I spend every Friday night at the local comic shop, hanging out while my son and boyfriend play in a weekly Magic: The Gathering tournament.  (For long-time readers, yes, I quit playing months ago.  I still think it's great, but every new set release drives the game into more and more ridiculously complicated territory.  I still have no idea what the hell "cloud shift" does.)  Anyway, as long as you're a person who enjoys bright colors and fantasy themes, and who isn't, you'll never be bored in a comic shop.  Lately, while the boys play in the tournament, I've been particularly distracted by the DC rack, as there is a lot of interesting stuff happening there these days:  good art, good story ideas, and good writing.  I'm already religiously following the Before Watchmen collection of titles. All of the controversy should be put to rest on that front, in my opinion, by the way.  Every title in that group is excellently done.  The only one that seems kind of pointless is Dr. Manhattan, because his backstory was already thoroughly covered in the original.  But anyway....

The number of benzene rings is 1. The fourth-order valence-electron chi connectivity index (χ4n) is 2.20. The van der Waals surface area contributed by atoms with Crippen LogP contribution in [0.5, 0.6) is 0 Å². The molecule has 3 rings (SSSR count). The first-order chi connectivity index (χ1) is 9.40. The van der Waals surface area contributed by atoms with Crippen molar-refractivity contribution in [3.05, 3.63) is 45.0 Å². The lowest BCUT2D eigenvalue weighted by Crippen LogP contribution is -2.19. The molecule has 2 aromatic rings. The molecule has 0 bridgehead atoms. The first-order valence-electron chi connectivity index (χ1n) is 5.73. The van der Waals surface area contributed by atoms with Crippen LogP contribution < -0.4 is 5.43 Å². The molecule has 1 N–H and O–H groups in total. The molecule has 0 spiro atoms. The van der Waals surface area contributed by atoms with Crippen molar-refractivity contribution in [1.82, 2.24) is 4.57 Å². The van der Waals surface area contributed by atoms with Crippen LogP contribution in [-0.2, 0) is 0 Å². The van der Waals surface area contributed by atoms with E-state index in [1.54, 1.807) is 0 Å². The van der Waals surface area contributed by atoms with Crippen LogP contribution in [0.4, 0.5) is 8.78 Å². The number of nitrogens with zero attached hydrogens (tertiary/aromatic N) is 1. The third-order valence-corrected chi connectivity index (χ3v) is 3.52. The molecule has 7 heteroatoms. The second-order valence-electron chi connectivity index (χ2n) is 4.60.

Last Friday night, I decided to try Justice League Dark.  I've been eyeing that title for months.  At first, what I could glean from the covers alone kind of confused me.  I assumed from the name that it must be an offshoot of Justice League, probably involving peripheral superheroes who never came out from under the looming shadows of Batman, Superman, Wonder Woman, etc...  I was sort of close.  Justice League Dark involves a group of established DC characters, some of which have, indeed, been involved with the Justice League, who have been commissioned by the government to deal with paranormal issues that fall outside of the realm of expertise of the average superhero.  The team is made up of magicians and sorcerers, a ghost, a vampire, a shapeshifter....and the stories involve ancient magical objects, demons and tree gods etc, and lots and lots of magic-based battling.